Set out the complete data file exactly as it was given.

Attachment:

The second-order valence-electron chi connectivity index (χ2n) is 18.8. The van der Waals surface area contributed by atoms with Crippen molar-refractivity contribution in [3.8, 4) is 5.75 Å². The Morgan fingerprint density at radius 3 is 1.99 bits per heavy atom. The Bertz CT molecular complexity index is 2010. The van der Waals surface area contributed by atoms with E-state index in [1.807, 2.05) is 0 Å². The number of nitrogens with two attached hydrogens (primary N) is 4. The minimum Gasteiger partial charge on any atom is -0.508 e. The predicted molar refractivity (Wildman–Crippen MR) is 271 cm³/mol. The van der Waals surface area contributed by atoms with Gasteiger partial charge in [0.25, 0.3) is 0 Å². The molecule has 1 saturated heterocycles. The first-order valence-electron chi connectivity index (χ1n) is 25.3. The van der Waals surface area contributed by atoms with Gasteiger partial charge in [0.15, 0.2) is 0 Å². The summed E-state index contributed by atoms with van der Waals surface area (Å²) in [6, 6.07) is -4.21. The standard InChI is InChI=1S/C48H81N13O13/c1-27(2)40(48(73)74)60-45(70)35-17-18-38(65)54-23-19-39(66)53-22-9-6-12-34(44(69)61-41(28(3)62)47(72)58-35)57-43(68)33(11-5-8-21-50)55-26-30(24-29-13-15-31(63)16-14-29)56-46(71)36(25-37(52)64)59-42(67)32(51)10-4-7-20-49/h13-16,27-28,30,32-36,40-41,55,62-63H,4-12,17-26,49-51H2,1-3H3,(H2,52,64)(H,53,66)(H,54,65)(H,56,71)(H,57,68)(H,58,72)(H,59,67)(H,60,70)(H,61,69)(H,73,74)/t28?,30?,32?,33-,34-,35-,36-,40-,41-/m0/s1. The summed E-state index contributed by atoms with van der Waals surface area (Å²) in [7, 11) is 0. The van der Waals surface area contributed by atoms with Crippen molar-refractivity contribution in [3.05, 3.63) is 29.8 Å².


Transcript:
The second-order valence-electron chi connectivity index (χ2n) is 18.8. The van der Waals surface area contributed by atoms with Crippen molar-refractivity contribution in [3.8, 4) is 5.75 Å². The Morgan fingerprint density at radius 3 is 1.99 bits per heavy atom. The Bertz CT molecular complexity index is 2010. The van der Waals surface area contributed by atoms with E-state index in [1.807, 2.05) is 0 Å². The number of nitrogens with two attached hydrogens (primary N) is 4. The minimum Gasteiger partial charge on any atom is -0.508 e. The predicted molar refractivity (Wildman–Crippen MR) is 271 cm³/mol. The van der Waals surface area contributed by atoms with Gasteiger partial charge in [0.25, 0.3) is 0 Å². The molecule has 1 saturated heterocycles. The first-order valence-electron chi connectivity index (χ1n) is 25.3. The van der Waals surface area contributed by atoms with Gasteiger partial charge in [0.15, 0.2) is 0 Å². The summed E-state index contributed by atoms with van der Waals surface area (Å²) in [6, 6.07) is -4.21. The standard InChI is InChI=1S/C48H81N13O13/c1-27(2)40(48(73)74)60-45(70)35-17-18-38(65)54-23-19-39(66)53-22-9-6-12-34(44(69)61-41(28(3)62)47(72)58-35)57-43(68)33(11-5-8-21-50)55-26-30(24-29-13-15-31(63)16-14-29)56-46(71)36(25-37(52)64)59-42(67)32(51)10-4-7-20-49/h13-16,27-28,30,32-36,40-41,55,62-63H,4-12,17-26,49-51H2,1-3H3,(H2,52,64)(H,53,66)(H,54,65)(H,56,71)(H,57,68)(H,58,72)(H,59,67)(H,60,70)(H,61,69)(H,73,74)/t28?,30?,32?,33-,34-,35-,36-,40-,41-/m0/s1. The summed E-state index contributed by atoms with van der Waals surface area (Å²) in [7, 11) is 0. The van der Waals surface area contributed by atoms with Crippen molar-refractivity contribution in [3.05, 3.63) is 29.8 Å².